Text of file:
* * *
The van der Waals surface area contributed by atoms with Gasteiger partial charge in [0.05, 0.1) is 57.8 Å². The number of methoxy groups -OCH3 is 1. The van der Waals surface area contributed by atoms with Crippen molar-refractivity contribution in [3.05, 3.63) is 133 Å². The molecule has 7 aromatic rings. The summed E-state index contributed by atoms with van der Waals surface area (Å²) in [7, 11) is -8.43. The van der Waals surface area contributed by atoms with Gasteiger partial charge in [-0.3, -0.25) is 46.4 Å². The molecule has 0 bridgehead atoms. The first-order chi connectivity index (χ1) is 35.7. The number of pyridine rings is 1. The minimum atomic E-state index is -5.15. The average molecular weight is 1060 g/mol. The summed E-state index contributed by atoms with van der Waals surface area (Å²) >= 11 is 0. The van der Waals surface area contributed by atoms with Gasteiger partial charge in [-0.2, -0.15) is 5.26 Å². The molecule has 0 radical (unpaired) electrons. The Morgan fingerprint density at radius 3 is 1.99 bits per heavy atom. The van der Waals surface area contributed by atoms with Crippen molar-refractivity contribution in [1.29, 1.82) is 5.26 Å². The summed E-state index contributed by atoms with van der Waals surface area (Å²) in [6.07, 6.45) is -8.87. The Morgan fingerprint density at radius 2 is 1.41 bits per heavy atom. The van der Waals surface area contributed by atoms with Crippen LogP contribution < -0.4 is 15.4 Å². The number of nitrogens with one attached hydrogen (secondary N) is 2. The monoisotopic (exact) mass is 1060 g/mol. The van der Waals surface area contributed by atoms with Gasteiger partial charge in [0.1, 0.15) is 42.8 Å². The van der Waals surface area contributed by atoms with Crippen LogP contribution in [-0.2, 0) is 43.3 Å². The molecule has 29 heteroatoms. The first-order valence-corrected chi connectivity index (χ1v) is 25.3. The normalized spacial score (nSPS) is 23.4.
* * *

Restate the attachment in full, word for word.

The van der Waals surface area contributed by atoms with Gasteiger partial charge in [0.05, 0.1) is 57.8 Å². The number of methoxy groups -OCH3 is 1. The van der Waals surface area contributed by atoms with Crippen molar-refractivity contribution in [3.05, 3.63) is 133 Å². The molecule has 7 aromatic rings. The summed E-state index contributed by atoms with van der Waals surface area (Å²) in [7, 11) is -8.43. The van der Waals surface area contributed by atoms with Gasteiger partial charge in [-0.3, -0.25) is 46.4 Å². The molecule has 0 bridgehead atoms. The first-order chi connectivity index (χ1) is 35.7. The number of pyridine rings is 1. The minimum atomic E-state index is -5.15. The average molecular weight is 1060 g/mol. The summed E-state index contributed by atoms with van der Waals surface area (Å²) >= 11 is 0. The van der Waals surface area contributed by atoms with Gasteiger partial charge in [-0.2, -0.15) is 5.26 Å². The molecule has 0 radical (unpaired) electrons. The Morgan fingerprint density at radius 3 is 1.99 bits per heavy atom. The van der Waals surface area contributed by atoms with Crippen molar-refractivity contribution in [1.29, 1.82) is 5.26 Å². The summed E-state index contributed by atoms with van der Waals surface area (Å²) in [6.07, 6.45) is -8.87. The Morgan fingerprint density at radius 2 is 1.41 bits per heavy atom. The van der Waals surface area contributed by atoms with Crippen LogP contribution < -0.4 is 15.4 Å². The number of nitrogens with one attached hydrogen (secondary N) is 2. The monoisotopic (exact) mass is 1060 g/mol. The van der Waals surface area contributed by atoms with Gasteiger partial charge in [0.1, 0.15) is 42.8 Å². The van der Waals surface area contributed by atoms with Crippen LogP contribution in [-0.2, 0) is 43.3 Å². The molecule has 29 heteroatoms. The first-order valence-corrected chi connectivity index (χ1v) is 25.3. The normalized spacial score (nSPS) is 23.4.